2. the second half (6 to 11) narrates a heavenly vision in which a Beloved Son, one who is predicted to be called Jesus on earth, descends to the lower regions to be crucified, resurrected and exalted again in the highest of the seven heavens;
  3. nested in this second part is another section (11:3-22), in the view of many scholars evidently much later and quite out of character with the style and theme of the surrounding vision, that pictures graphic details of Jesus’ nativity and his crucifixion outside Jerusalem.

That outline is a simplified overview (other verses are also thought to be interpolations and there is some debate about sequences of interpolations) but the general idea can be grasped from this image (also simplified). I have also tried to capture the different viewpoints one is likely to encounter in the various studies on this text:


1995 was a turning point in the study of the AoI. That year saw two pivotal Italian works that have paved the way for a new consensus:

  • Ascensio Isaiae: Textus, ed. P. Bettiolo, A. Giambelluca Kossova, E. Norelli, and L. Perrone (CCSA, 7; Turnhout, 1995);
  • E. Norelli, Ascensio Isaiae: Commentarius (CCSA, 8; Turnhout, 1995).

These were both included in volumes 7 and 8 of the Corpus Christianorum Series Apocryphorum in 1995.

Significance of the AoI

Richard Carrier, like Earl Doherty, argues on the basis of the New Testament epistles that the earliest Christian belief about Jesus was that he was understood to have carried out his works of salvation in the heavenly realm and not on earth. Other texts from the era are drawn in as supporting evidence for this belief. Both Carrier and Doherty see in one of these supporting texts, the AoI, direct evidence external to the epistles for an early Christian belief that Jesus was crucified by demons in a region above the earth.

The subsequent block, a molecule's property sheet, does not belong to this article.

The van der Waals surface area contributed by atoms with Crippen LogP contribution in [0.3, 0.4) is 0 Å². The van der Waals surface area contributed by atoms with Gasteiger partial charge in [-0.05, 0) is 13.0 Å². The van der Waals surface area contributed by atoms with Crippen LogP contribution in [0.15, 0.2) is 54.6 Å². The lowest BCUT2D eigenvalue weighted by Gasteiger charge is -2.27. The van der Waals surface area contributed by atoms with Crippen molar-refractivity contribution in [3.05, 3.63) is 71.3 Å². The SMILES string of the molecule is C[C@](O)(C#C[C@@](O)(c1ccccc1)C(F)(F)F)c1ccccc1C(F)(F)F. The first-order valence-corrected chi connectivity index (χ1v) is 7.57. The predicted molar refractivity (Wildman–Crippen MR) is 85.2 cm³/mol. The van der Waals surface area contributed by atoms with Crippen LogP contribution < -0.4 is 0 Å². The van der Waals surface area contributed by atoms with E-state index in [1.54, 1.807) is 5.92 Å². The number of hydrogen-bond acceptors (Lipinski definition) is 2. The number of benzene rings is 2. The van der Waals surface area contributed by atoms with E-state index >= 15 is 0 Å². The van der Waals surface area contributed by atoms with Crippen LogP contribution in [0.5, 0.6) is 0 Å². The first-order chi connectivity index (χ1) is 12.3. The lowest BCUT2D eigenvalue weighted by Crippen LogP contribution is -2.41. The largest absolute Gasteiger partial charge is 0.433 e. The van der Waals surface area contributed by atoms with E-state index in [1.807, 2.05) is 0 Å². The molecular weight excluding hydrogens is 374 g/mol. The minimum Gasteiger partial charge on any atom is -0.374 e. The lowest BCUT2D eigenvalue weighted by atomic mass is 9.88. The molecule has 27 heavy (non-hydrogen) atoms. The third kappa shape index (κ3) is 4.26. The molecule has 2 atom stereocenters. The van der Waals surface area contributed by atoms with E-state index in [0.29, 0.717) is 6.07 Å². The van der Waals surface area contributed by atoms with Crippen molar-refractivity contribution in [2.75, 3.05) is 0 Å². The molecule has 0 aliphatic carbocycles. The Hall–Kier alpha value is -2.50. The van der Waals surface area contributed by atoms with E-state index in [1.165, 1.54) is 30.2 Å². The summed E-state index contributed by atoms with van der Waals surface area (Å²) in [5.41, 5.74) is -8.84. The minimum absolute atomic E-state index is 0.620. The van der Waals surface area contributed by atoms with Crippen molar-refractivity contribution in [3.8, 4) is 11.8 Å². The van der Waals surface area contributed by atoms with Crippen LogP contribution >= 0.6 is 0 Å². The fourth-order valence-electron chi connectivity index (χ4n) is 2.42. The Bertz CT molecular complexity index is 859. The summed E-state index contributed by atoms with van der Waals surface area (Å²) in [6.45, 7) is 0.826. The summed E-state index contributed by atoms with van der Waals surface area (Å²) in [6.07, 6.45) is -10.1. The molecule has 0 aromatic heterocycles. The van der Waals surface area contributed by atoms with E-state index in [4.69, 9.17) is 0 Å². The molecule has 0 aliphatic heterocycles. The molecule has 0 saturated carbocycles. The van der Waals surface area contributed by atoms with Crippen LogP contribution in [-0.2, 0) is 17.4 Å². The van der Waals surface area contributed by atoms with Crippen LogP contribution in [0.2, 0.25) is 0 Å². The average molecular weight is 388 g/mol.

How Early is the AoI?

read more »


McGrath Reviews Carrier: Part 1, the Introduction

by Neil Godfrey

Screen Shot 2014-11-01 at 8.43.31 amJames McGrath has begun to review Richard Carrier’s On the Historicity of Jesus at the Bible and Interpretation site. The tone of his review makes a striking contrast to his “review” or Earl Doherty’s Jesus: Neither God Nor Man. McGrath explains that he will cover Carrier’s book in several posts. This opening assessment, Did Jesus Die in Outer Space? Evaluating a Key Claim in Richard Carrier’s On the Historicity of Jesus, McGrath explains, will

seek to interact with one key element, and a central one at that – a core part of what Carrier calls the “basic myth hypothesis” or the “minimal Jesus myth theory.”

That “key element” is the Ascension of Isaiah.

I will address the details and rationale for McGrath’s choice of Carrier’s pages 36-48 discussing this text in my next post. For now I am only commenting on McGrath’s introduction. This first instalment of McGrath’s review exceeds 3400 words and the introductory paragraphs 500. I single out his introduction here because is an ominous warning that despite McGrath’s new-found professional tone in his criticism of mythicism we are still going to encounter the same failure of logic and explanation of the arguments he claims to be critiquing.